I'm a terrible poker player. There are a lot of reasons for this: I can never remember whether a full house beats a flush (it does) and I don't do the mental arithmetic to calculate whether I should draw one more and hope it completes my hand or not. So, I suck at poker for a lot of reasons. But those reasons don't really matter when I'm playing against other amateurs, but I still lose. I think it's because I'm not skilled at getting the best outcome out of a given hand. I fold early, or bet big on a weak hand, or accept a small pot on a very strong hand. I'm a guy you are happy to see at the table when you're playing for real money.
So, just to be clear, I'm not the guy Obama should be taking advice from when it comes to negotiating strategy in the health reform debate.
Like many other progressives, I've become concerned about the prospects for the health insurance reform currently before Congress. It was going to be a tall order even before the August recess, and the angry backlash and waning public sentiment may well erode the support of the centrists, who were none-too-enthusiastic to begin with. Are we going to lose this? Might it be a better strategy to "take our money and run"?
By which, I mean that, despite the hard-core conservative opposition to the reforms, there really is agreement over about 85% of the reform package. The public option is the irreducible sticking point, with some technocratic disagreements over funding mechanisms and threshold for subsidies. The take-away from interviews like this, is that if progressives dropped the public plan, or even accepted a triggered public plan (which might be the same thing as no public plan), there would be quite a few moderate republicans who would sign on and the bill could easily pass the Senate*.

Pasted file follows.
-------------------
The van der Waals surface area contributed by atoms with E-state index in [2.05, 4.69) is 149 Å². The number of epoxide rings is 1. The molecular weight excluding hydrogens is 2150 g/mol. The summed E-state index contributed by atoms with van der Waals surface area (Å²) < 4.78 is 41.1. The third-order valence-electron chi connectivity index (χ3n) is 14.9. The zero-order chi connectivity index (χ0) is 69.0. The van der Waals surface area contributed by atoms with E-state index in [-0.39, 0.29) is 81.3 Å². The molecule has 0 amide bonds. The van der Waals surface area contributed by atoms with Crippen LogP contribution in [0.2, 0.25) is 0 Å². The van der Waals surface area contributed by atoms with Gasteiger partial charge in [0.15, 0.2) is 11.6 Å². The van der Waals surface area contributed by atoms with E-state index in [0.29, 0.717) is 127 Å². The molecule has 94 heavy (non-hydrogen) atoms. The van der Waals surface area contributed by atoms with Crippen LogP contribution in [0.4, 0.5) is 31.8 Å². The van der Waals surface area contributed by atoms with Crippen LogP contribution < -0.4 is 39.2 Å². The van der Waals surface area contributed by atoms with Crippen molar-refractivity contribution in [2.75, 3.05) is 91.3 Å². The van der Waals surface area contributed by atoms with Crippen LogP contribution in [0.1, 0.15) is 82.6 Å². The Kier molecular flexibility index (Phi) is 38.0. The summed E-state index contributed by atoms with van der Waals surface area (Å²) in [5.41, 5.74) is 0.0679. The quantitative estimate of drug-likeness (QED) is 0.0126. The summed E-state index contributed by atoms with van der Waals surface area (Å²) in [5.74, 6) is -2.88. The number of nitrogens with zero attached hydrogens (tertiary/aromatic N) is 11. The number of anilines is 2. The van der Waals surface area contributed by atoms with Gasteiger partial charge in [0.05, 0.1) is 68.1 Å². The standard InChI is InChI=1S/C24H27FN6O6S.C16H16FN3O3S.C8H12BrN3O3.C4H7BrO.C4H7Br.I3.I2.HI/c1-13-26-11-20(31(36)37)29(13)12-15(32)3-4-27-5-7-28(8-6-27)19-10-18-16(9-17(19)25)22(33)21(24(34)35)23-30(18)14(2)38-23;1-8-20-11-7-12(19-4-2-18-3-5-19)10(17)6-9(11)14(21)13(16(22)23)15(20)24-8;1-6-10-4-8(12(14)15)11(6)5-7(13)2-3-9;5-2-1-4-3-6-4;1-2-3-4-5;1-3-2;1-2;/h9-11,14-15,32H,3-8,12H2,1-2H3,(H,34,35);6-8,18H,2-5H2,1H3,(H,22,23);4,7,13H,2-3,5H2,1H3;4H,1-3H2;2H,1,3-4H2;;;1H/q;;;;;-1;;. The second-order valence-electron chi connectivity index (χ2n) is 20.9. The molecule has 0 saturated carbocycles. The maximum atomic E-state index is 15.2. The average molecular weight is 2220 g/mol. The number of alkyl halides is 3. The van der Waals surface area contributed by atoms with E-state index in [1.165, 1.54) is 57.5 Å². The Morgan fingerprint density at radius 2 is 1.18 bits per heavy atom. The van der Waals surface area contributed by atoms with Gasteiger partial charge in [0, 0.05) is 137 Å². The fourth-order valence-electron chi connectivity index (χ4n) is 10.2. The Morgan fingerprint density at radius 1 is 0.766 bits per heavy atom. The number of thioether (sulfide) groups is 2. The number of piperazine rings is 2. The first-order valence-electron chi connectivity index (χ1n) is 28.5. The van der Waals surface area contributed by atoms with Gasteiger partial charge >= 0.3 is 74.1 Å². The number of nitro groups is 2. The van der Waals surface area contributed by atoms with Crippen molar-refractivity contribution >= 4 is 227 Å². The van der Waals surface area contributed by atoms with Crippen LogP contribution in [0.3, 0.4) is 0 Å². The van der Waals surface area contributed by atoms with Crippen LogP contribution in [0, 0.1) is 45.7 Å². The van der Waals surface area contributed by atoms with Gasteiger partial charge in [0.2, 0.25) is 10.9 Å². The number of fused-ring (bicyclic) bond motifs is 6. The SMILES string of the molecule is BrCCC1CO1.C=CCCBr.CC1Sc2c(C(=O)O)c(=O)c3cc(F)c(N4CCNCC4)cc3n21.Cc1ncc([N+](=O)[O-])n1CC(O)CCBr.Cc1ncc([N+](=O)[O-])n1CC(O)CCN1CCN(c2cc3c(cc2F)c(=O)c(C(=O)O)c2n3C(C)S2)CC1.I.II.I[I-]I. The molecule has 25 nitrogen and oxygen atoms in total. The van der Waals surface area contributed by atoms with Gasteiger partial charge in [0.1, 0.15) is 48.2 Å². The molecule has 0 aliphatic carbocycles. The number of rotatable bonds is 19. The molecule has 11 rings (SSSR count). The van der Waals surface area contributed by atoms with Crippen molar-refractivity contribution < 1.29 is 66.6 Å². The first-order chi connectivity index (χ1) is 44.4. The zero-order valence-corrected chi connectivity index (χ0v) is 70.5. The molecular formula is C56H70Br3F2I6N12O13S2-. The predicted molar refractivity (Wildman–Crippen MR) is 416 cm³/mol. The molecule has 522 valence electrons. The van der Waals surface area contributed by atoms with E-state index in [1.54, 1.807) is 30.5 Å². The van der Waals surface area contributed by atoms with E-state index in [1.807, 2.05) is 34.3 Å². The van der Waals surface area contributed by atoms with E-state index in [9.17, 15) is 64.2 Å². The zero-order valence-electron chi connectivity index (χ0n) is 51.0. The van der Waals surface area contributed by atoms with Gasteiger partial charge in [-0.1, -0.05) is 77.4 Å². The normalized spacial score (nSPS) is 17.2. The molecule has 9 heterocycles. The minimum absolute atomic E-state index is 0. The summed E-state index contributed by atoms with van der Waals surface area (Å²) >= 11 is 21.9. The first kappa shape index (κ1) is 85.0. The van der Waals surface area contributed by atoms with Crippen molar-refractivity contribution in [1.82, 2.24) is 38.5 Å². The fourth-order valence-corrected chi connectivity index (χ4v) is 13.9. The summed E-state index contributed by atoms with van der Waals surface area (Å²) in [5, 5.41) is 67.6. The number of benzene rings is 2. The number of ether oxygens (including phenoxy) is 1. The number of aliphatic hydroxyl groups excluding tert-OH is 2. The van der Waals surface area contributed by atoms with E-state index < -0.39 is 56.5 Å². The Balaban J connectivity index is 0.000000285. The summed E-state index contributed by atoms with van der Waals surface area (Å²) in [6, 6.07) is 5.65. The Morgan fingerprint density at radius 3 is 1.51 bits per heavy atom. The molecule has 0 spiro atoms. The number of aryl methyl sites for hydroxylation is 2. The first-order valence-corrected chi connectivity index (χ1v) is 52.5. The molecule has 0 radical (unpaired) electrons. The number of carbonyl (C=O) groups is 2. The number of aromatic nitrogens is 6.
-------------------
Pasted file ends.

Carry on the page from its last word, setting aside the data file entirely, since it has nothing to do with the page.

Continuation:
There's a potentially compelling reason to cut this deal before the final cards are played: if health care reform goes down to defeat in the Senate, it's not a given that the Democrats will be able to revive it in any form, save perhaps some trivial incremental reforms. If heath reform dies, it would be catastrophic from a policy perspective, and somewhat worse from a political point of view. It would kill the hopes for meaningful reform, and possibly deal a near-lethal blow to the nascent Obama presidency. Given the downsides of a clear loss, the opportunity to cut a deal and walk away with a win, albeit more modest than we would like, seems like a preferable alternative.
Should we? What would reform look like, absent a public option?
As much as I really believe in a public option, it's important to note that the other elements of the proposed reform packages are very good indeed. If you had offered me these bills eighteen months ago, I'd have jumped at it. We have, at least in HR 3200:
- Universal coverage (or nearly so)
- Individual mandates
- Employer mandates
- Community rating
- Guaranteed issue
- No recissions
- Subsidies for middle-income individuals
- Elimination of the SGR
This is where we're at: do we accept an imperfect and incomplete health care reform bill, or do we go for broke and try for the big win? Robert Reich put it colorfully: This is it, folks. The concrete is being mixed and about to be poured. And after it's poured and hardens, universal health care will be with us for years to come in whatever form it now takes. But Paul Begala sees the cup as half-full: No self-respecting liberal today would support Franklin Roosevelt's original Social Security Act. It excluded [long list of stuff.] If that version of Social Security were introduced today, progressives like me would call it cramped, parsimonious, mean-spirited and even racist. Perhaps it was all those things. But it was also a start.
I don't know where we should go from here, but as I disclaimed earlier, I'm a terrible poker player. If we take the modest reforms we have on the table, it's a more-or-less sure win, but are we walking away from so much more? On the other hand, if we walk away with the proverbial bird in the hand, the failure to impose cost controls guarantees that we will need to revisit this issue in a few more years, and perhaps incrementalism is in order here.
We are not yet at the point that we have to show our cards. It's possible that the tides will turn and the pro-reform sentiment will be back on the rise come September. And Obama has nerves of steel, and an uncanny tendency to get exactly what he wants in the end. I'm glad he's on our side. And I'm equally glad that I don't have the responsibility for making the call on this one.
* It's possible that all the Senate GOP are working in bad faith and, as so many times before, Lucy will pull the football away from Charlie Brown once again. I don't think so in this case: I think Snowe, Collins, Graham, Voinovich and Grassley are possibly "gettable" if the right deal is offered.